COVID 19

FDA: Benefits Outweigh Risks for Pfizer COVID-19 Vaccine in Children

U.S. Food and Drug Administration scientists said Friday that the risks of inoculating children 5 to 11 years old against COVID-19 are far less than the risk of rare cases of heart inflammation, called myocarditis.

The announcement comes as a panel of outside experts is expected to vote on Tuesday whether to recommend FDA approval of the vaccine for the young age group.

If the agency authorizes emergency immunization, the shots could be available in the United States in early November.

The Centers for Disease Control and Prevention’s independent advisory committee takes up the issue on November 2 and 3.

U.S. pharmaceutical company Pfizer and its German partner, BioNTech, on Friday released data showing their COVID-19 vaccine is safe and 90.7% effective at preventing symptomatic infections in children 5 to 11 years old.

Pfizer said the trial was conducted among 2,268 children between the ages of 5 and 11 who were given two shots of a 10-microgram dose of the vaccine, a third of the dose given to those 12 and older.

In anticipation of the emergency approval, the White House this week announced plans to deliver enough of the children’s doses of the vaccine to all 28 million children between the ages of 5 and 11 currently living in the U.S.

Meanwhile in Britain, Prime Minister Boris Johnson on Friday continued to dismiss calls for renewed COVID-19 restrictions, saying there is nothing to indicate those moves will be necessary in the coming months, despite the fact Britain is currently seeing a dramatic surge in COVID-19 infections.

Speaking to reporters while touring a London vaccination facility, Johnson said the current surge in infections is high, but still within the parameters experts predicted.

Johnson encouraged people to get vaccinated if they had not already done so, and for those eligible to get a booster vaccination. The British government has approved booster shots for everyone over 50.

With an average of more than 45,000 infection a day, up 17% from the previous week, the World Health Organization reported this week that Britain has among the highest number of daily new infections in Europe, the only part of the world that saw an increase in new cases last week.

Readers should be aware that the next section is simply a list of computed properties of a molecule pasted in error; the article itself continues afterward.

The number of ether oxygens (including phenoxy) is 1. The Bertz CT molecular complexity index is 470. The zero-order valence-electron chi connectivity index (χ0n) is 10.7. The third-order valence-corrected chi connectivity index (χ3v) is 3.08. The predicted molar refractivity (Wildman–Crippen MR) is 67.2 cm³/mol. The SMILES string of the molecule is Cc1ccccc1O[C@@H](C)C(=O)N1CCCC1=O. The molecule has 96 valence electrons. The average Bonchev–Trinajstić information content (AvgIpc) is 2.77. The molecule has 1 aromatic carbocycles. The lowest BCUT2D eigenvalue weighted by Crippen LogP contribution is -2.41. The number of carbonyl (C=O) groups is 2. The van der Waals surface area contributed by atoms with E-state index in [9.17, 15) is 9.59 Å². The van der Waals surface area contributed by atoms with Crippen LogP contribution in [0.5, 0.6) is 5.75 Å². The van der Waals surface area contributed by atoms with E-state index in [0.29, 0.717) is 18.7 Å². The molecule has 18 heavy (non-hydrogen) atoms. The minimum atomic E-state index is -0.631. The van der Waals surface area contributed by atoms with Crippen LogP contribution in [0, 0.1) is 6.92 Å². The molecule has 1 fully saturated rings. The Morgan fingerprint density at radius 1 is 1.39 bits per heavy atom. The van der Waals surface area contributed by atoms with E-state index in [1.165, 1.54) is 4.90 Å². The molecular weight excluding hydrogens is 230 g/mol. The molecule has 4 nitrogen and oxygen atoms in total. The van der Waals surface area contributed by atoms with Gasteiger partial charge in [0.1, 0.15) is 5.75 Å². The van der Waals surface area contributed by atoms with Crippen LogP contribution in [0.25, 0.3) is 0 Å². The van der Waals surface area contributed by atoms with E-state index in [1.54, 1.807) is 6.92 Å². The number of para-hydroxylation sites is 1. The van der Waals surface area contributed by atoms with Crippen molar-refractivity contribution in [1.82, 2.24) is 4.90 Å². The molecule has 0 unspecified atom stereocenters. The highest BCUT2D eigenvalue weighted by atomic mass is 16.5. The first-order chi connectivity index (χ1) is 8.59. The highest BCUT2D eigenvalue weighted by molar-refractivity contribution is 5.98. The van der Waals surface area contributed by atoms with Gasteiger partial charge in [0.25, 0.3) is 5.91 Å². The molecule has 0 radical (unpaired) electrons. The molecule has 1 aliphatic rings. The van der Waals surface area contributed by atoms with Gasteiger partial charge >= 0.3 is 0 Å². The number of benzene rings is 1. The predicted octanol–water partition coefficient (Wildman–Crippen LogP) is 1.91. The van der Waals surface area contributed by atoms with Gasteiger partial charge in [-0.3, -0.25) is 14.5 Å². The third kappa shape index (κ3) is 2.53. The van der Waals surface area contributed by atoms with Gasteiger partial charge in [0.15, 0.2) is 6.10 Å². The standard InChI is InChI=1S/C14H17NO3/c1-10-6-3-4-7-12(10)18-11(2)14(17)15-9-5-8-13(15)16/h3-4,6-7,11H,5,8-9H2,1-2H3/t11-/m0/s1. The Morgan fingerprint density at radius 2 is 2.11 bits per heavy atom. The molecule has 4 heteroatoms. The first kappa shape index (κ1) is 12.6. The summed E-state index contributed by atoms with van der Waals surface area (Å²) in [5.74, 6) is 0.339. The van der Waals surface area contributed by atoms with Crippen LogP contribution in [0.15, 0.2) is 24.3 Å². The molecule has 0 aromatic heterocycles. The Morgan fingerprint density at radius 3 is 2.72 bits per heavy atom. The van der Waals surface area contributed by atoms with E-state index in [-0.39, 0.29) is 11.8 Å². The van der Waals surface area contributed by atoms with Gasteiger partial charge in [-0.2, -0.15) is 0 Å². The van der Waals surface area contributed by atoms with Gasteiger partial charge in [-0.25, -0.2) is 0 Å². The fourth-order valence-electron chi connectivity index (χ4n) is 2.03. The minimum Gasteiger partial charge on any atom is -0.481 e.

Late Thursday, the U.S. Centers for Disease Control and Prevention Thursday recommended booster shots for millions who received the Moderna or Johnson & Johnson coronavirus vaccines, saying that the booster does not necessarily have to match the original shot.

Rochelle Walensky, the head of the government agency, endorsed the recommendations by an advisory panel Thursday, putting the CDC on the same page as the FDA.

The booster shot for Pfizer’s vaccine was approved in September.

The CDC committee has recommended that people age 18 and older and who were vaccinated two months or more ago with the single-dose Johnson & Johnson vaccine are eligible for a booster shot.

Those 65 or older inoculated with two-dose Pfizer or Moderna vaccines are recommended for a booster six months or more after the second dose.

The CDC also recommended a booster for those 18 or older in long-term care facilities, have preexisting medical conditions, as well as those who live or work in high-risk settings.

Some information for this report was provided by the Associated Press, Reuters and Agence France-Presse.

U.S. pharmaceutical company Pfizer and its German partner, BioNTech, on Friday released data showing their COVID-19 vaccine is safe and 90.7% effective at preventing symptomatic infections in children 5 to 11 years old.

Source: https://www.voanews.com/a/fda-says-benefits-outweigh-risks-for-pfizer-biontech-covid-19-vaccine-in-children/6282532.html

Donovan Larsen

Donovan is a columnist and associate editor at the Dark News. He has written on everything from the politics to diversity issues in the workplace.

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